Reports indicate that neither Chinese President Xi Jinping nor Indian Prime Minister Narendra Modi plan to attend a U.N. summit of world leaders on climate change. The Climate Summit 2014, to be held on September 23 in New York, was organized by U.N. Secretary General Ban Ki-moon “to galvanize and catalyze climate action.” U.S. President Barack Obama, as well as other leaders from developed nations, are expected to attend, but the absence of leaders from the world’s two largest developing nations has some worried that the summit will fall flat.
The environmentally-focused site chinadialogue argued that Xi and Modi’s absence will hamper efforts to make real progress at the summit. While not an official negotiating session (the next such world-wide session will be held in Lima this December), the Climate Summit was envisioned as a catalyst for future action. According to the summit’s official webpage, the idea is “to show that leaders across sectors and at all levels are taking action, thus expanding the reach of what is possible today, in 2015, and beyond.” In other words, the summit was supposed to function as a form of international peer pressure.
The summit’s two main sessions act as a forum for announcing “action and ambition” on both a national and multilateral level. With Xi and Modi not planning to attend, it could be a hint that neither China nor India will announce a particularly ambitious plan for emissions reductions — and that in turn could affect ongoing negotiations for a new climate deal set to be unveiled in Paris in 2015. Chinadialogue noted that the “absence of China and India at the highest level will take some of the sheen off” the summit, but is not necessarily a cause for panic. Beijing and New Delhi may simply be waiting to see what commitments developed countries are willing to make before revealing their own plans.Enjoying this article? Click here to subscribe for full access. Just $5 a month.
The developing world has long held that developed nations should shoulder the lion’s share of the responsibility for climate change, an argument enshrined in the Kyoto Protocol’s division of Annex I Parties (developed countries that took on binding emissions reductions commitments) and non-Annex I countries (developing countries that avoided binding commitments). That division grew increasingly contentious as China and India continued to develop — China is now the world’s largest emitter of greenhouse gases, with India ranked third (the United States is second). As a result, many developed nations argue that Beijing and New Delhi should face binding commitments along with the rest of the world. The developing world continues to argue that their governments should be allowed to place more emphasis on development than on environmental factors — and that the developed world has a responsibility to foot the bill for the costly process of adapting to climate change.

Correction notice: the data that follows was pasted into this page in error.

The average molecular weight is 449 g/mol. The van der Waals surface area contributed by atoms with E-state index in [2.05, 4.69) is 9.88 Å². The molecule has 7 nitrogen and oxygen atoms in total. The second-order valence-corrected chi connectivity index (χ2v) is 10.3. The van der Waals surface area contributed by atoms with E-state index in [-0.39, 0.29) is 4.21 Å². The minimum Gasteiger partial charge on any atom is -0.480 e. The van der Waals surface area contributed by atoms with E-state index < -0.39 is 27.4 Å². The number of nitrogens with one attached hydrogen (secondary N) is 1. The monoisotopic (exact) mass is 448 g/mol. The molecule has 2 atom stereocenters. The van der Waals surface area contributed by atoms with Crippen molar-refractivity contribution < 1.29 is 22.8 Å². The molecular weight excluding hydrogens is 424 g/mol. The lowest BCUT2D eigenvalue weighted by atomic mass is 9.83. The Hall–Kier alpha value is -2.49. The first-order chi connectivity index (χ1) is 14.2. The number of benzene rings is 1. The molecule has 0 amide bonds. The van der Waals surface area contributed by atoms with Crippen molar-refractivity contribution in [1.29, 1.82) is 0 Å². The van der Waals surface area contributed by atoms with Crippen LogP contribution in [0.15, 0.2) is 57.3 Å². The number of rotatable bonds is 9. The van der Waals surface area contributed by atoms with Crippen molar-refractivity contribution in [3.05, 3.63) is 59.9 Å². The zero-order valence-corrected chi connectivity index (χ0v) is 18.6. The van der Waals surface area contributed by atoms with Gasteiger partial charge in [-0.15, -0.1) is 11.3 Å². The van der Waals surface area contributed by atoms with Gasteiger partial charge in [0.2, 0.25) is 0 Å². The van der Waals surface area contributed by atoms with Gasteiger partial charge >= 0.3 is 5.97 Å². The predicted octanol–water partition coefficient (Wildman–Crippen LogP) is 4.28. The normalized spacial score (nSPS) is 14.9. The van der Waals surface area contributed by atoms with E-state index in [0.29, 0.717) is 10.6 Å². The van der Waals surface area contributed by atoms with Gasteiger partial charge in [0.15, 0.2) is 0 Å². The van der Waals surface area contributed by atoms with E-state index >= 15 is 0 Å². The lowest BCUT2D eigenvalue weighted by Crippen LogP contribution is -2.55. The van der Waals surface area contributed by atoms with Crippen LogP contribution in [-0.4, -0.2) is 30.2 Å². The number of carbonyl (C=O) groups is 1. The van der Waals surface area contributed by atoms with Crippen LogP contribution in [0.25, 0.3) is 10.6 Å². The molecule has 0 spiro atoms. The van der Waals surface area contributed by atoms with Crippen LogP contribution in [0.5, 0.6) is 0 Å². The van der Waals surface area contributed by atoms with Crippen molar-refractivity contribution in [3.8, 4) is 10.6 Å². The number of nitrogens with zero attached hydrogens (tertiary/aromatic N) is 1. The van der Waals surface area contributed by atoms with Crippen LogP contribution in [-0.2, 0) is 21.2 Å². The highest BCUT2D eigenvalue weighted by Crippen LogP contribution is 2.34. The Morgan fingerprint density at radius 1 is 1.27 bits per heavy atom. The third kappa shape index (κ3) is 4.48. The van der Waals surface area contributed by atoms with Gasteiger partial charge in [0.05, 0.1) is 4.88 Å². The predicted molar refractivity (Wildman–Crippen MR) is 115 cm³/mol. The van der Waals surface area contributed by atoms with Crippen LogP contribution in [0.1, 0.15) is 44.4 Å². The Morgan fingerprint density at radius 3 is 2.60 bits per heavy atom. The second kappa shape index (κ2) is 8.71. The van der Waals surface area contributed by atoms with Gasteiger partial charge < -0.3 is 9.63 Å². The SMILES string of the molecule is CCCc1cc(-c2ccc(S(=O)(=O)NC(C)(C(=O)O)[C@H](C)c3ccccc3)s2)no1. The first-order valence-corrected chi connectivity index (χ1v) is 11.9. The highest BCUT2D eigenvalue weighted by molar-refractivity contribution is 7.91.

Despite these serious differences, there were positive signs lately that progress was being made. For one thing, China’s own domestic focus on environmental issues (and a move away from seeking economic growth no matter the cost) created a more conducive atmosphere for international climate change negotiations. Beijing has even announced that it will cap carbon dioxide emissions for the first time in its next five-year plan, although the cap isn’t expected to come into effect until 2030.
With Xi and Modi absent from the upcoming climate summit, however, it sends a signal that the developing world and developed world still aren’t seeing eye-to-eye on climate change issues. As noted above, it’s possible that developed nations could make serious commitments on September 23, encouraging China and India to follow suit. But it’s also possible (and, if precedent holds true, more likely) that the perceived lack of commitment from China and India will make other countries think twice about announcing their own cuts. This has been particularly true of the U.S.-China dynamic — Washington often refuses to commit to emissions reductions unless China does so as well, fearing a loss of economic competitiveness. This stand-off has wrecked U.N. climate change negotiations in the past, most notably at the 2009 Copenhagen conference.
For its part, China still has not officially revealed who will attend the summit (nor have they announced that Xi will not be attending). Thursday, China’s Foreign Ministry responded sharply to implications that Xi’s predicted absence indicated a lack of commitment on China’s part. “Be it at home and abroad, China has been working vigorously to promote energy conservation and emission reduction and make important contributions to the global efforts of combating climate change,” spokesperson Qin Gang told reporters. He further rejected the idea that one could “predict how the summit will turn out based on who will participate.”
It’s true that Xi and Modi’s decision not to attend doesn’t automatically doom the climate change negotiations process. But it’s certainly not a positive sign.